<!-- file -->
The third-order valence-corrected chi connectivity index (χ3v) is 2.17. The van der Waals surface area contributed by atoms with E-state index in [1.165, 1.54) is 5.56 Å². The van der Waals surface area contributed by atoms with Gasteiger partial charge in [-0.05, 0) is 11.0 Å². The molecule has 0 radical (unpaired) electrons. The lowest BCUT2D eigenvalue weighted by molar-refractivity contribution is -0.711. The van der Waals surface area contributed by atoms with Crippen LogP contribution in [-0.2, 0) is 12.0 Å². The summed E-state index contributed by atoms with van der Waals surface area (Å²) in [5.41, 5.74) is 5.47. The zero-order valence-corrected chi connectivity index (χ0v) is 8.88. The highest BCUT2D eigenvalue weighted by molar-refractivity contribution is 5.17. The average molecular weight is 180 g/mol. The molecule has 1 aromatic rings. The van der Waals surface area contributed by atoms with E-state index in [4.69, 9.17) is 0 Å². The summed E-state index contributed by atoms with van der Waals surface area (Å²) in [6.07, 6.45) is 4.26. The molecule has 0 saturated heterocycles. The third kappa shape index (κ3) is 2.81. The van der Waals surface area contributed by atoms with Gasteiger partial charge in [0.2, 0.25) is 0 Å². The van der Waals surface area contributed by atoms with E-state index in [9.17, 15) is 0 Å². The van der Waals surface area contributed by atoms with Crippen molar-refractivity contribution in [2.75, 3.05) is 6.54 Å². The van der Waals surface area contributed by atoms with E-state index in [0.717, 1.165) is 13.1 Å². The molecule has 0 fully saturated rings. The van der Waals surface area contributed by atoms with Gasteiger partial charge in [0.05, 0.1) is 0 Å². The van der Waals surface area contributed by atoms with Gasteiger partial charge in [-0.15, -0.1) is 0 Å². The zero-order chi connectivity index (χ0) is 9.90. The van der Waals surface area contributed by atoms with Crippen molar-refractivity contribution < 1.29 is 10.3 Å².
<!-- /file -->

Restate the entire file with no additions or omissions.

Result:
The third-order valence-corrected chi connectivity index (χ3v) is 2.17. The van der Waals surface area contributed by atoms with E-state index in [1.165, 1.54) is 5.56 Å². The van der Waals surface area contributed by atoms with Gasteiger partial charge in [-0.05, 0) is 11.0 Å². The molecule has 0 radical (unpaired) electrons. The lowest BCUT2D eigenvalue weighted by molar-refractivity contribution is -0.711. The van der Waals surface area contributed by atoms with Crippen LogP contribution in [-0.2, 0) is 12.0 Å². The summed E-state index contributed by atoms with van der Waals surface area (Å²) in [5.41, 5.74) is 5.47. The zero-order valence-corrected chi connectivity index (χ0v) is 8.88. The highest BCUT2D eigenvalue weighted by molar-refractivity contribution is 5.17. The average molecular weight is 180 g/mol. The molecule has 1 aromatic rings. The van der Waals surface area contributed by atoms with E-state index in [4.69, 9.17) is 0 Å². The summed E-state index contributed by atoms with van der Waals surface area (Å²) in [6.07, 6.45) is 4.26. The molecule has 0 saturated heterocycles. The third kappa shape index (κ3) is 2.81. The van der Waals surface area contributed by atoms with Gasteiger partial charge in [0.2, 0.25) is 0 Å². The van der Waals surface area contributed by atoms with E-state index in [9.17, 15) is 0 Å². The van der Waals surface area contributed by atoms with Crippen molar-refractivity contribution in [2.75, 3.05) is 6.54 Å². The van der Waals surface area contributed by atoms with E-state index in [0.717, 1.165) is 13.1 Å². The molecule has 0 fully saturated rings. The van der Waals surface area contributed by atoms with Gasteiger partial charge in [0.05, 0.1) is 0 Å². The van der Waals surface area contributed by atoms with Gasteiger partial charge in [-0.15, -0.1) is 0 Å². The zero-order chi connectivity index (χ0) is 9.90. The van der Waals surface area contributed by atoms with Crippen molar-refractivity contribution < 1.29 is 10.3 Å².